I had a blast at WWDC15, although its the first conference I've been to so I don't have much to compare to. The talks were very informative and I'm an iOS nerd so I was in heaven :)
How is F8? Google I/O? Any other lesser known ones?
There are also really wonderful tech talks, and this has pretty much become the focus of the event. In addition to dev talks - which range in topic from crypto to mesh networking to solar power monitoring - there's also material on 3D printing, drones, beer brewing automation, high-tech gunsmithing, and radio communication.
There's also a beer exchange cum key-signing party which has become a hillariously awesome tradition.
It's great fun and a great place to learn things you didn't know you wanted to learn.
Other than Porcupine Festival, I'll also echo other people's suggestion to attend PyCon. It's more of a cultural event than a dev conference per se, but it's a really great gathering. And being in Portland, it's surely going to be quite a party.
e.g., DEFCON, Chaos Communication Congress, HOPE or Demoparties from the DemoScene or BioHacking conferences?
If you're an iOS nerd, you might like these conferences:
Yosemite (March, USA): http://cocoaconf.com/yosemite/
NSNorth (April, Canada): http://nsnorth.ca
UIKonf (May, Germany): http://www.uikonf.com
360iDev (August, USA): http://360idev.com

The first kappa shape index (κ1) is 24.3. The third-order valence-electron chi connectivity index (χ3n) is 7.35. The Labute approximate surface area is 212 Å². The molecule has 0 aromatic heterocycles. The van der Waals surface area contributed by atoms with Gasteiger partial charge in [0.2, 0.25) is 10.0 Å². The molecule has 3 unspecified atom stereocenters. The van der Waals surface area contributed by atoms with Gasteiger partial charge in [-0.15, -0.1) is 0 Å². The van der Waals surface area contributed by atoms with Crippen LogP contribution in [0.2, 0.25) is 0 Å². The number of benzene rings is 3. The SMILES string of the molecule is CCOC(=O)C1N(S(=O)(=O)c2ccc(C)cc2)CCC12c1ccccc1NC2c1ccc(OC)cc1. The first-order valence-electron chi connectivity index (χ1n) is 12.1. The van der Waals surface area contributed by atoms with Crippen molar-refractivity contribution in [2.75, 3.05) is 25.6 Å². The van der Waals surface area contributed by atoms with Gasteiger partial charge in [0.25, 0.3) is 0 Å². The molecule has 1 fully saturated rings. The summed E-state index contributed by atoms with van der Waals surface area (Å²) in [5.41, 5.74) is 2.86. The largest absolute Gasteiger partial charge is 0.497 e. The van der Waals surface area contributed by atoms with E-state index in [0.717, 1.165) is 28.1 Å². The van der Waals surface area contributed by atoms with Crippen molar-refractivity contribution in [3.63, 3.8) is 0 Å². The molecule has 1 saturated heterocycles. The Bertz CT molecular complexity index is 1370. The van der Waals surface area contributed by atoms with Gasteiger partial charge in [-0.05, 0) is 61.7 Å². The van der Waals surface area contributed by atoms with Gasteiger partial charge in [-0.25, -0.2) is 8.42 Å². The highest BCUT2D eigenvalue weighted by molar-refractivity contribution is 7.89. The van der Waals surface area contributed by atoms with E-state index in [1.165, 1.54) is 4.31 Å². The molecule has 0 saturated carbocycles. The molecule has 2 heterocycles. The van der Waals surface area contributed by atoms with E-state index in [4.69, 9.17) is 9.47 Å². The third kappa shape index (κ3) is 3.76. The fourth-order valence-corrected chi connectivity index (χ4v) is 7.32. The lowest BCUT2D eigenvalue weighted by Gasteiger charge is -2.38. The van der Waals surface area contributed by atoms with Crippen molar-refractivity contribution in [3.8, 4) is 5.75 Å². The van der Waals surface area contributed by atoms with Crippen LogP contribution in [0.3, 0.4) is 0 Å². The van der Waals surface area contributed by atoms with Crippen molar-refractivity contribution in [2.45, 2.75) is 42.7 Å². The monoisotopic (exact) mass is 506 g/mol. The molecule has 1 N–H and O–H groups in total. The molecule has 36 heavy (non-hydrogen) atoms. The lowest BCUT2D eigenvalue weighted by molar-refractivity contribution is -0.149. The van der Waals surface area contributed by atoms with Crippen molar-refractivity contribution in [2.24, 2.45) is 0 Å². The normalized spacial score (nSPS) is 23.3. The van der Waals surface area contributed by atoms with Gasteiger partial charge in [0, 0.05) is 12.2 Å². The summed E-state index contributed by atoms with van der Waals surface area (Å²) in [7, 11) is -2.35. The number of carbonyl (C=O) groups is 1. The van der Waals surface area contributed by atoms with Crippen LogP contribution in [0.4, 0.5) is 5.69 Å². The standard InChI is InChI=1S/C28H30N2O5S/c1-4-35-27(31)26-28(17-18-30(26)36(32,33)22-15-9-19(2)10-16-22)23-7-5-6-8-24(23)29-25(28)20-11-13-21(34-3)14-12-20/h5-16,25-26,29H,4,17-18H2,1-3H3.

iOS Dev UK (September, Wales): http://www.iosdevuk.com
Release Notes (September, USA): http://releasenotes.tv/conference/
Cocoa Love (October, USA): http://cocoalove.org
Also, Ottawa is a great place to visit in June. I wouldn't want to visit in the winter, but the May/June weather is very pleasant.
The 2016 conference details will be announced shortly in the new year.
Austin, TX, July 6-11, 2015
The site is down at the moment though:
Speaking for my own field, Real-World Cryptography should be mostly understandable (and entertaining) to a programmer and enthousiast cryptographer. (CHES and EUROCRYPT are also very interesting, but require a lot more background.)
(Also consider e.g. ACM, Usenix, and any local interest/user groups.)
It's in Rome in July
June 22-24, 2016 - Denver, CO
If you live near by and want to do deliver a short talk or lead a workshop, have a look at the Call For Sessions.
Video from last year: https://www.youtube.com/watch?v=LI2yOM4tODw
Disclaimer: I'm co-organizing this event.
GOTO conferences (Copenhagen, but also London, Berlin, Chicago and Amsterdam nowadays) - http://gotocon.com/
Recorded talks: https://www.youtube.com/user/GotoConferences
NDC (Originally Oslo, now also in London and "somewhere in Australia") - http://ndcoslo.com/, http://ndc-london.com/
Recorded talks: https://vimeo.com/ndcconferences
OreDev (Malmo, Sweden) - http://oredev.org/
Also has links to recorded talks
Develop Denver - https://developdenver.org/
Rocky Mountain Ruby - http://rockymtnruby.com/
The sheer size of vendors and attendees is staggering. They keynotes are polished and generally reveal exciting things. The tech talks are numerous and sorted into 100, 200, 300 and 400 tracks based on how technical they are.
If you're building stuff on or for AWS you won't go home without learning something new.
The only reason to attend would be to speak with vendors. And if you want to do that, you can arrange that without spending a dime on re:Invent. Considering the cost of attending, and the fact that you can see all the talks afterwards for free anyways, it's not worth the price.